Debbie Downer Has Left The Building
Thankfully, Super Bowl advertisers took their happy pills this year.
No more dead kids selling insurance. No more maudlin spots for brands with daddy issues (I’m talking to you, Dove and Nissan). This year’s Super Bowls advertisers went back to the basic blocking and tackling of Super Bowl ad success: humor, animals and celebrities (32 famous people in all – 33 if you count Harvey Keitel).
My favorite? Kia’s “Walken Closet.” Never has creepy been so entertaining. Captain Koons from Pulp Fiction as your brand’s spokesperson? Why not? He’s wearing a colorful sock on his hand!
I also very much appreciated “Ryanville” from Hyundai. The marketing insight and strategic underpinning of the meet standards of excellence heretofore… oh my… that Ryan Reynolds is dreamy… what was I saying? Oh yes, strategic insight… you could swim in those dimples…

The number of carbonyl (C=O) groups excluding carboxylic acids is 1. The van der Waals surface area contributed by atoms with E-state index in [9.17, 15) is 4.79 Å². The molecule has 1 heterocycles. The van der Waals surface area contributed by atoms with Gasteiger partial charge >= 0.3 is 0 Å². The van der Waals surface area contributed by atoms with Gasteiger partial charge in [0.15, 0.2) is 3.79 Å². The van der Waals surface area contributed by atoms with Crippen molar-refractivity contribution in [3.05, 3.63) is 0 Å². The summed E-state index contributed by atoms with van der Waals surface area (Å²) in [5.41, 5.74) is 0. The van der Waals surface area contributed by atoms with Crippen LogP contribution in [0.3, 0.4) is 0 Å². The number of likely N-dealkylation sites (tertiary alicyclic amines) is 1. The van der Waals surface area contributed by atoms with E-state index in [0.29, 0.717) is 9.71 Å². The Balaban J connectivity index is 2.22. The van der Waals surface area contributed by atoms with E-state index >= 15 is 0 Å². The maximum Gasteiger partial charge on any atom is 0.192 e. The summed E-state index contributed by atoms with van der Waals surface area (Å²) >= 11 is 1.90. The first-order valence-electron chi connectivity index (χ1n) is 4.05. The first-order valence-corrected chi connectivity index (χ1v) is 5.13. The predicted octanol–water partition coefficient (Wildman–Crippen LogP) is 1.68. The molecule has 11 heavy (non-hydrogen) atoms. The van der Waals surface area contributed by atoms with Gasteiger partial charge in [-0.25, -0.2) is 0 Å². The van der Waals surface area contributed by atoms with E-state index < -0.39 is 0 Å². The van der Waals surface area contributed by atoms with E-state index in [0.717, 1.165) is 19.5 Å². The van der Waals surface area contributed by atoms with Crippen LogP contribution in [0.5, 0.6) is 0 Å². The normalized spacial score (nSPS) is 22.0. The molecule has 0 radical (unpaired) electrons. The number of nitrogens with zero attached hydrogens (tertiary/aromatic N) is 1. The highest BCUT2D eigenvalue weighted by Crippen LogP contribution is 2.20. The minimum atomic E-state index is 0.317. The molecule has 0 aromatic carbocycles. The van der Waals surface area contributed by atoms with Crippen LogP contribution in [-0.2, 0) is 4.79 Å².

Every Super Bowl has a fumble, and to me, Snickers dropped the ball. Their “You’re not yourself when you’re hungry” campaign is a classic, kicked off by Betty White a few years ago (one of my Top 10 Super Bowl ads of all time) and carried downfield by the Brady Bunch spot last year. But this year’s Marilyn Monroe spot never made it to the line of scrimmage (that’s five football analogies, if you’re counting). Willem Defoe in a dress is much creepier than Christopher Walken in a closet. Yes, it’s a timely commercial — if the time were 1959.
My top prize goes to Jeep. Their spots were disruptive, powerful and incredibly on brand. Imagine this: you’re watching the game on your 70” hi-def TV with vivid color and exciting action. Then a Jeep commercial comes on with black and white still photos – that take up themiddle half of your wide screen TV! The message: Jeep is like no other car brand; and Jeep drivers are like no other consumers. Great taglines, too: “We don’t make Jeep. You do.” and “4x4ever.”
And a special shout-out to Lady Gaga. Awesome national anthem. Chills.